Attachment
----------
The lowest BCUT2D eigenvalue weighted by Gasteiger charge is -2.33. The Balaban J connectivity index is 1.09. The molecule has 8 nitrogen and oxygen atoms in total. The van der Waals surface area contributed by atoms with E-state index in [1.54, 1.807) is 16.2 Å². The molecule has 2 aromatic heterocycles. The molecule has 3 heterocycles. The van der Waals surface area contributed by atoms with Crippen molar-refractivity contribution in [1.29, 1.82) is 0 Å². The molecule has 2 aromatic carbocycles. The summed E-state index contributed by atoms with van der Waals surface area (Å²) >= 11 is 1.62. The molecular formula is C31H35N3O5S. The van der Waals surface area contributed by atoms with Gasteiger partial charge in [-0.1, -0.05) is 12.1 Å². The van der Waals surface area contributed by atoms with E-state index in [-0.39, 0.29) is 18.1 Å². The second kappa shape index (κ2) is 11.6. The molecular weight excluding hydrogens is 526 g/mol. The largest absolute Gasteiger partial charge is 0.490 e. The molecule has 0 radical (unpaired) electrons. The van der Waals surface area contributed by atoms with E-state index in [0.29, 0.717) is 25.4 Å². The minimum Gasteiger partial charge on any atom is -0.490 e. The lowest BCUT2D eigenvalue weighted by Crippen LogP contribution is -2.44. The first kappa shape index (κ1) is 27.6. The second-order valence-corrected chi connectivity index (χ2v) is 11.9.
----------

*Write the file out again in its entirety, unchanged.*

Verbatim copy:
The lowest BCUT2D eigenvalue weighted by Gasteiger charge is -2.33. The Balaban J connectivity index is 1.09. The molecule has 8 nitrogen and oxygen atoms in total. The van der Waals surface area contributed by atoms with E-state index in [1.54, 1.807) is 16.2 Å². The molecule has 2 aromatic heterocycles. The molecule has 3 heterocycles. The van der Waals surface area contributed by atoms with Crippen molar-refractivity contribution in [1.29, 1.82) is 0 Å². The molecule has 2 aromatic carbocycles. The summed E-state index contributed by atoms with van der Waals surface area (Å²) >= 11 is 1.62. The molecular formula is C31H35N3O5S. The van der Waals surface area contributed by atoms with Gasteiger partial charge in [-0.1, -0.05) is 12.1 Å². The van der Waals surface area contributed by atoms with E-state index in [-0.39, 0.29) is 18.1 Å². The second kappa shape index (κ2) is 11.6. The molecular weight excluding hydrogens is 526 g/mol. The largest absolute Gasteiger partial charge is 0.490 e. The molecule has 0 radical (unpaired) electrons. The van der Waals surface area contributed by atoms with E-state index in [0.29, 0.717) is 25.4 Å². The minimum Gasteiger partial charge on any atom is -0.490 e. The lowest BCUT2D eigenvalue weighted by Crippen LogP contribution is -2.44. The first kappa shape index (κ1) is 27.6. The second-order valence-corrected chi connectivity index (χ2v) is 11.9.